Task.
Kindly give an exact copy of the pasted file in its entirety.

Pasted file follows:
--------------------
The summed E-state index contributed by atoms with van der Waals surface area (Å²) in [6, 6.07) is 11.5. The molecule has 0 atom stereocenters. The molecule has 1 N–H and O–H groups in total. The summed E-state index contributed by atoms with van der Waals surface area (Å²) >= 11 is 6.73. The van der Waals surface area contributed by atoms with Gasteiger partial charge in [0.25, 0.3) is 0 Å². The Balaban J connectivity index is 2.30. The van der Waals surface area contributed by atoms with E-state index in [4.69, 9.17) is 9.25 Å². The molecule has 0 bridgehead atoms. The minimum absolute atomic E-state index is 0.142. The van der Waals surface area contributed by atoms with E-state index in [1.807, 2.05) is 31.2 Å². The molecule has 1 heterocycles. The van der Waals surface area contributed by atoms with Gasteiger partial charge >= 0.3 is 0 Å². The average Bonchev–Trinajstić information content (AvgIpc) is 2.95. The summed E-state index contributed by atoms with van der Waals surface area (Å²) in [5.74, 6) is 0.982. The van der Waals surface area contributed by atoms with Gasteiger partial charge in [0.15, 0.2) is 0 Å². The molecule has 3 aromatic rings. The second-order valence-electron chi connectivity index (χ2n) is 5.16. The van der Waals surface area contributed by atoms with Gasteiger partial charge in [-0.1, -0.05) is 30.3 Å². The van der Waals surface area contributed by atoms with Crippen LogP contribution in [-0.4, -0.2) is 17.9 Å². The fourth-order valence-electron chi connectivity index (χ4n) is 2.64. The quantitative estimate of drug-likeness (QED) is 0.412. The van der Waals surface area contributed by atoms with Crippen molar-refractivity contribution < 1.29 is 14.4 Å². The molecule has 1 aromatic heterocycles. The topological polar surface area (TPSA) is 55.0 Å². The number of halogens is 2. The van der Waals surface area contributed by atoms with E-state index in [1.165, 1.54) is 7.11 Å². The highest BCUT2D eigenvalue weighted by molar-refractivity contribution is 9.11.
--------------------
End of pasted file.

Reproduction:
The summed E-state index contributed by atoms with van der Waals surface area (Å²) in [6, 6.07) is 11.5. The molecule has 0 atom stereocenters. The molecule has 1 N–H and O–H groups in total. The summed E-state index contributed by atoms with van der Waals surface area (Å²) >= 11 is 6.73. The van der Waals surface area contributed by atoms with Gasteiger partial charge in [0.25, 0.3) is 0 Å². The Balaban J connectivity index is 2.30. The van der Waals surface area contributed by atoms with E-state index in [4.69, 9.17) is 9.25 Å². The molecule has 0 bridgehead atoms. The minimum absolute atomic E-state index is 0.142. The van der Waals surface area contributed by atoms with E-state index in [1.807, 2.05) is 31.2 Å². The molecule has 1 heterocycles. The van der Waals surface area contributed by atoms with Gasteiger partial charge >= 0.3 is 0 Å². The average Bonchev–Trinajstić information content (AvgIpc) is 2.95. The summed E-state index contributed by atoms with van der Waals surface area (Å²) in [5.74, 6) is 0.982. The van der Waals surface area contributed by atoms with Gasteiger partial charge in [0.15, 0.2) is 0 Å². The molecule has 3 aromatic rings. The second-order valence-electron chi connectivity index (χ2n) is 5.16. The van der Waals surface area contributed by atoms with Gasteiger partial charge in [-0.1, -0.05) is 30.3 Å². The van der Waals surface area contributed by atoms with Crippen LogP contribution in [-0.4, -0.2) is 17.9 Å². The fourth-order valence-electron chi connectivity index (χ4n) is 2.64. The quantitative estimate of drug-likeness (QED) is 0.412. The van der Waals surface area contributed by atoms with Crippen molar-refractivity contribution < 1.29 is 14.4 Å². The molecule has 1 aromatic heterocycles. The topological polar surface area (TPSA) is 55.0 Å². The number of halogens is 2. The van der Waals surface area contributed by atoms with E-state index in [1.165, 1.54) is 7.11 Å². The highest BCUT2D eigenvalue weighted by molar-refractivity contribution is 9.11.